Start a Club

This recipe is based on the successful club startup processes that have been used so far in various US
colleges. And, at all times, you must stick to one principle:

Keep a good relationship with your college administration. Do nothing without permission. You may need permission to put up posters around the campus or to use athletic field space. The college logo will be a registered trademark that cannot be used without their permission. You may even need permission to use the school’s name.

Rules vary from college to college, so you must contact your club sports administrators and find out what the ground rules are.

Phase A – Starting Up

1 – Make yourself known to the NCGAA.

Contact us

2 – Through the NCGAA, establish contact with the nearest GAA people who may be able to give you some
coaching, teach you how to play the game, and maybe even donate equipment.

3 – Establish two members of your future club, a Student Representative and an Adult Representative. The Student Representative must be enrolled at your university and will be primarily responsible for contacting the university fr such items as funding, recruiting fairs, and field acquisition. The Adult Representative should live in or near the city of the university and will be primarily responsible for being a voice of reason, helping to adopt recruitment strategies, and as a consistent face during times when the university is out of session.

4 – Approach your college sports/clubs administration and find out what the ground rules are. Some
schools are more supportive than others. You may receive unconditional support, or you may meet
resistance, which can be overcome as follows:

“We don’t have enough money for new clubs.”

“We aren’t asking for money, just permission to operate on campus and use the
college’s name so that we can represent our school in competitive games against other

“We don’t have enough field space for new sports clubs.”

“No problem. We are willing to go off campus and pay the market rate to rent municipal
field space.”

“There aren’t any local teams for you to play against.”

“This sport is in the early stages of growth, and teams are springing up on college
campuses all over the country.”

“This looks like a dangerous sport”

“Soccer produces more injuries than hurling or Gaelic football. Hurlers are trained
to protect themselves using their sticks, and helmets are mandatory under GAA rules.”

Phase B – Marketing and Publicity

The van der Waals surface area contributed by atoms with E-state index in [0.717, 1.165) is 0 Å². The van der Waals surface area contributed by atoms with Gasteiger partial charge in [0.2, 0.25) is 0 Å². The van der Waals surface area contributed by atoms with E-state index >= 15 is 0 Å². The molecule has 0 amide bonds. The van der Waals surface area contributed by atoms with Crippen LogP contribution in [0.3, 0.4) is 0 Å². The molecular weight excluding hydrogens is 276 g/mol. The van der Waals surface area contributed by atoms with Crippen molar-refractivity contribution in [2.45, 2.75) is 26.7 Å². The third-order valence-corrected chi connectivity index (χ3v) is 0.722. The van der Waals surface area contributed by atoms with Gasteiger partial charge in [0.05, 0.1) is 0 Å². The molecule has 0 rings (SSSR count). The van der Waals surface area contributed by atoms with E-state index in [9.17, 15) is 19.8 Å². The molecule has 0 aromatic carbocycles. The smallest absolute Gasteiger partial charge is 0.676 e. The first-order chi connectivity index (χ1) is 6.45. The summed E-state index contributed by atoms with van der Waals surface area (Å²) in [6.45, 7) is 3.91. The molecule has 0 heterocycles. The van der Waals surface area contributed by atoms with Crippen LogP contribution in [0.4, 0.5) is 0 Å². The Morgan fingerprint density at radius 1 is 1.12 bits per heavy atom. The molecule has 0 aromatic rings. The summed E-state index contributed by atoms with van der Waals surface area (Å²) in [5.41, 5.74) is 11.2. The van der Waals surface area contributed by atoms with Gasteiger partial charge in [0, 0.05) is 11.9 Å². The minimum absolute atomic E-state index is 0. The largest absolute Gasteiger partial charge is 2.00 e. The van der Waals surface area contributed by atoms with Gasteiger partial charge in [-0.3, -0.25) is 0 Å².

4 – Start a Facebook group to promote your club, and invite people to join

5 – Embed the informational videos (see resources)

6 – Contact the NCGAA to get help in obtaining DVD footage. Free multi-lingual DVD versions of the videos
above, which play on a continuous loop, are available on request. Your job is to get that footage in
front of as many eyeballs as possible. The game will attract a lot of attention once people see it in
action. Do what you have to do to get that video seen, even if you have to throw a party in your dorm
with the video running in the background.

7 – If starting a hurling club, use the this form to generate a poster in your school’s colors and
including your own customized message and contact information.

Phase C – Training

8 – Once you have four or more people interested, you can request assistance in getting equipment. Contact the NCGAA for assistance.

9 – Once you have obtained equipment, and preferably once you have obtained help with basic coaching, you can organize an introductory training session. Spend two weeks using your social networking and the custom poster to publicize this event.

10 – At the first introductory session, get everyone’s contact information, and let them know where and when regular practices are going to be held.

11 – Hold weekly practices at a regular time and location. Keep absolute beginners separate from more experienced players until they have mastered the basics and know how to hook and block safely. Informal low key practices in an open space with nearby foot traffic can be a great recruiting tool if you have fliers or copies of the DVD on hand to pass out. Make sure to collect their contact info, preferably in electronic form on your mobile device to ensure accuracy.

Phase D – Competition

12 – As your team builds, the NCGAA can facilitate games against other teams. Competition against other colleges will take your game to the next level and create the magic and camaraderie that makes the NCGAA experience so special.